The culture that emerges from all this is one that I'm quite pleased with. From the idea of "ingenuity" being Terebinthia's theme came the principle of elective kingship, with a vaguely Platonic philosopher-kingship idea floating behind it. Terebinthia focussing on invention and innovation contrasts them with the Archenlanders' idealised legalistic-feudalism and the more absolutist, backward-looking nature of Narnia; on the other hand, they are still explicitly of the Narnian world in a way that the Telmarines are not, as evidenced by their close links to the sea which the Telmarine Narnians generally shun. The dark blue colour scheme for the Terebinthian armies seemed a fitting choice for a sea-driven people; the choice of the alchemical antimony symbol as their banner was rather more random, though in the end, given antimony's use in Roman-era medical treatises, it actually fits nicely with the recent confirmation (whilst making the 1.0 version) of the Greek healing god Asklepios being one of their three deities (along with the Sea-Queen and Aslan).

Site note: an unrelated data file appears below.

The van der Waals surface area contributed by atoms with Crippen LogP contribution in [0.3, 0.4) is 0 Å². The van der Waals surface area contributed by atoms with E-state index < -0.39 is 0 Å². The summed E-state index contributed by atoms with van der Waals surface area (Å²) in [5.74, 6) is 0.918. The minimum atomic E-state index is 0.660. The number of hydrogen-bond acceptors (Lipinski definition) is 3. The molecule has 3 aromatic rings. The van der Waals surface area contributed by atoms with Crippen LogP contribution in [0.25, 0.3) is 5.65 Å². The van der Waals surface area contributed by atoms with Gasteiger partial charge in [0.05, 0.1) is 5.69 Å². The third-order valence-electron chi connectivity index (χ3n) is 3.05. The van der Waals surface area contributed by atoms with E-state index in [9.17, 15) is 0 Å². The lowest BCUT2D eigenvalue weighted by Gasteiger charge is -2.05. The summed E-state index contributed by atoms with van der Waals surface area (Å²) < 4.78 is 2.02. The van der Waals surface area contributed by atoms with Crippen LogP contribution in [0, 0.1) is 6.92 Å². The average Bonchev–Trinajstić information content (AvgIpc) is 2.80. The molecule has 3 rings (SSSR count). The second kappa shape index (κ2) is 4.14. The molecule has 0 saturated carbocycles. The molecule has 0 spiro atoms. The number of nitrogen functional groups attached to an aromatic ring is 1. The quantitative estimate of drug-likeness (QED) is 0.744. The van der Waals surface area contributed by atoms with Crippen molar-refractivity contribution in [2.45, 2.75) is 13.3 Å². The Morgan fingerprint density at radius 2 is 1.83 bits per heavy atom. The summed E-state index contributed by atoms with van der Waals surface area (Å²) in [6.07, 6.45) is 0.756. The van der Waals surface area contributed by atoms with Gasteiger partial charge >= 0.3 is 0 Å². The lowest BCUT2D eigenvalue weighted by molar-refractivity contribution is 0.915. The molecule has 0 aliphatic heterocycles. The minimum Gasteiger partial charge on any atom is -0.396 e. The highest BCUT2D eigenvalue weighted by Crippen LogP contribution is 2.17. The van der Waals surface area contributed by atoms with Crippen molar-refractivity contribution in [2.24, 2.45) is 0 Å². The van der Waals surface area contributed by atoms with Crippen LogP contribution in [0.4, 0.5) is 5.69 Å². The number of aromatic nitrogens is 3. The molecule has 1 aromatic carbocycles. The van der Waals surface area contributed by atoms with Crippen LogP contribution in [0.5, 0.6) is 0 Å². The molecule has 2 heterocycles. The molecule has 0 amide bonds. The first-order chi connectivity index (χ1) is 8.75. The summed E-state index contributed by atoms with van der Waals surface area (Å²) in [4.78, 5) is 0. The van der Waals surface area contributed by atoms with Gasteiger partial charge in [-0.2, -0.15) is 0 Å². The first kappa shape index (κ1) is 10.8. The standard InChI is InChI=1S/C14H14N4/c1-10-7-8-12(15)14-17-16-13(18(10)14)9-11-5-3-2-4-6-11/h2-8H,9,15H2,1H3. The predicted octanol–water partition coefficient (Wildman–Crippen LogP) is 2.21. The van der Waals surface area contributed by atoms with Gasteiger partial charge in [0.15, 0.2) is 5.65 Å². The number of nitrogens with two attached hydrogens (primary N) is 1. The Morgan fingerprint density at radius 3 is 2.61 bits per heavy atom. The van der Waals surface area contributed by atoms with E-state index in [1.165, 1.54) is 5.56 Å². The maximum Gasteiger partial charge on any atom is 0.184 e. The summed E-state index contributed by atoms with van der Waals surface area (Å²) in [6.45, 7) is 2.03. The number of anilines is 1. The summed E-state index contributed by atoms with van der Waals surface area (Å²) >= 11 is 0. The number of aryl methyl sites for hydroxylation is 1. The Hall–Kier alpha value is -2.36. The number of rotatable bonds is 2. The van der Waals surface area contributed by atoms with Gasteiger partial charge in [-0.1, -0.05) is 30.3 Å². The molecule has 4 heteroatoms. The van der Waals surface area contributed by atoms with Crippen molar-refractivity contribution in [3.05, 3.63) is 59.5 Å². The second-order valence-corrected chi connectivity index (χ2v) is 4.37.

The Terebinthian map pieces on their homeland: the general, ordinary, army, and navy.